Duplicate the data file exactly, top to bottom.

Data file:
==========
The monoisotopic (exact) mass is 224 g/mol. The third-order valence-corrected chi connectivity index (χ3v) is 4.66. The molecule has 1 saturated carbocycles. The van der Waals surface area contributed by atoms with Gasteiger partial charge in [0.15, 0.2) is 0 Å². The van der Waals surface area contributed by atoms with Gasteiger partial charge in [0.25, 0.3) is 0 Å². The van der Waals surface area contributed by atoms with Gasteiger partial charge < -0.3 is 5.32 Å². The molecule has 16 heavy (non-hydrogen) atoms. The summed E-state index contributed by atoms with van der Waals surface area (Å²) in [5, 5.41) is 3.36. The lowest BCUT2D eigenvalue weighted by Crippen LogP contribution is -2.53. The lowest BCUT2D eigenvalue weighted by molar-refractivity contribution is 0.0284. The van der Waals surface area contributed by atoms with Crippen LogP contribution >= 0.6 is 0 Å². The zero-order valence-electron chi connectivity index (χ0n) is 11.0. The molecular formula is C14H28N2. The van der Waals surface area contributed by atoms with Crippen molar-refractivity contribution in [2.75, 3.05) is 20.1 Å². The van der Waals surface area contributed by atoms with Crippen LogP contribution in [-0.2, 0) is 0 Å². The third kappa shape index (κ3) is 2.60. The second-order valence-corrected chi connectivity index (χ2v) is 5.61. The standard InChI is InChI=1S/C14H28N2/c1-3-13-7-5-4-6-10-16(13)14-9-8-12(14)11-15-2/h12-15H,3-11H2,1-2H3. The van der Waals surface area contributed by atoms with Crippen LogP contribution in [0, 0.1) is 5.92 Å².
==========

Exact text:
The monoisotopic (exact) mass is 224 g/mol. The third-order valence-corrected chi connectivity index (χ3v) is 4.66. The molecule has 1 saturated carbocycles. The van der Waals surface area contributed by atoms with Gasteiger partial charge in [0.15, 0.2) is 0 Å². The van der Waals surface area contributed by atoms with Gasteiger partial charge in [0.25, 0.3) is 0 Å². The van der Waals surface area contributed by atoms with Gasteiger partial charge < -0.3 is 5.32 Å². The molecule has 16 heavy (non-hydrogen) atoms. The summed E-state index contributed by atoms with van der Waals surface area (Å²) in [5, 5.41) is 3.36. The lowest BCUT2D eigenvalue weighted by Crippen LogP contribution is -2.53. The lowest BCUT2D eigenvalue weighted by molar-refractivity contribution is 0.0284. The van der Waals surface area contributed by atoms with Crippen LogP contribution >= 0.6 is 0 Å². The zero-order valence-electron chi connectivity index (χ0n) is 11.0. The molecular formula is C14H28N2. The van der Waals surface area contributed by atoms with Crippen molar-refractivity contribution in [2.75, 3.05) is 20.1 Å². The van der Waals surface area contributed by atoms with Crippen LogP contribution in [-0.2, 0) is 0 Å². The third kappa shape index (κ3) is 2.60. The second-order valence-corrected chi connectivity index (χ2v) is 5.61. The standard InChI is InChI=1S/C14H28N2/c1-3-13-7-5-4-6-10-16(13)14-9-8-12(14)11-15-2/h12-15H,3-11H2,1-2H3. The van der Waals surface area contributed by atoms with Crippen LogP contribution in [0, 0.1) is 5.92 Å².